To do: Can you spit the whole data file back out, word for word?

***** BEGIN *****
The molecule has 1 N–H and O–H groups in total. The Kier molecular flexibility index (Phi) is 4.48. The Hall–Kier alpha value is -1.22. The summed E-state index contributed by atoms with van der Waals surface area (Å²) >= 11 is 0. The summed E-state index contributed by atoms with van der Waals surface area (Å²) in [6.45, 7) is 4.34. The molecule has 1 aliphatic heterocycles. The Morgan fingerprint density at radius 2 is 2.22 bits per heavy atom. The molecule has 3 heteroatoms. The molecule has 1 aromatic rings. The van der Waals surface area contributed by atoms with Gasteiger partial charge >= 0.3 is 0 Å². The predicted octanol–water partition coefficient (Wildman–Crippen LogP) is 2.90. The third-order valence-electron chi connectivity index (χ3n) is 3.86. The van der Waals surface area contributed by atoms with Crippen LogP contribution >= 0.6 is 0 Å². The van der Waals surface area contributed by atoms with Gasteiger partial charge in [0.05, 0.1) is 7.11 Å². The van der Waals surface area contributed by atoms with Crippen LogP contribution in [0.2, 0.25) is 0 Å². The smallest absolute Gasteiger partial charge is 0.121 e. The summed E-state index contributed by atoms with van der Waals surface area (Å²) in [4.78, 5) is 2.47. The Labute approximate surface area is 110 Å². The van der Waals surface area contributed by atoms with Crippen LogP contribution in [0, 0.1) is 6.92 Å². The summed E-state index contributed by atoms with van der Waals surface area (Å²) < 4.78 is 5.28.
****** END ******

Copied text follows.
The molecule has 1 N–H and O–H groups in total. The Kier molecular flexibility index (Phi) is 4.48. The Hall–Kier alpha value is -1.22. The summed E-state index contributed by atoms with van der Waals surface area (Å²) >= 11 is 0. The summed E-state index contributed by atoms with van der Waals surface area (Å²) in [6.45, 7) is 4.34. The molecule has 1 aliphatic heterocycles. The Morgan fingerprint density at radius 2 is 2.22 bits per heavy atom. The molecule has 3 heteroatoms. The molecule has 1 aromatic rings. The van der Waals surface area contributed by atoms with Gasteiger partial charge >= 0.3 is 0 Å². The predicted octanol–water partition coefficient (Wildman–Crippen LogP) is 2.90. The third-order valence-electron chi connectivity index (χ3n) is 3.86. The van der Waals surface area contributed by atoms with Crippen LogP contribution >= 0.6 is 0 Å². The van der Waals surface area contributed by atoms with Gasteiger partial charge in [0.05, 0.1) is 7.11 Å². The van der Waals surface area contributed by atoms with Crippen LogP contribution in [0.2, 0.25) is 0 Å². The smallest absolute Gasteiger partial charge is 0.121 e. The summed E-state index contributed by atoms with van der Waals surface area (Å²) in [4.78, 5) is 2.47. The Labute approximate surface area is 110 Å². The van der Waals surface area contributed by atoms with Crippen LogP contribution in [0, 0.1) is 6.92 Å². The summed E-state index contributed by atoms with van der Waals surface area (Å²) < 4.78 is 5.28.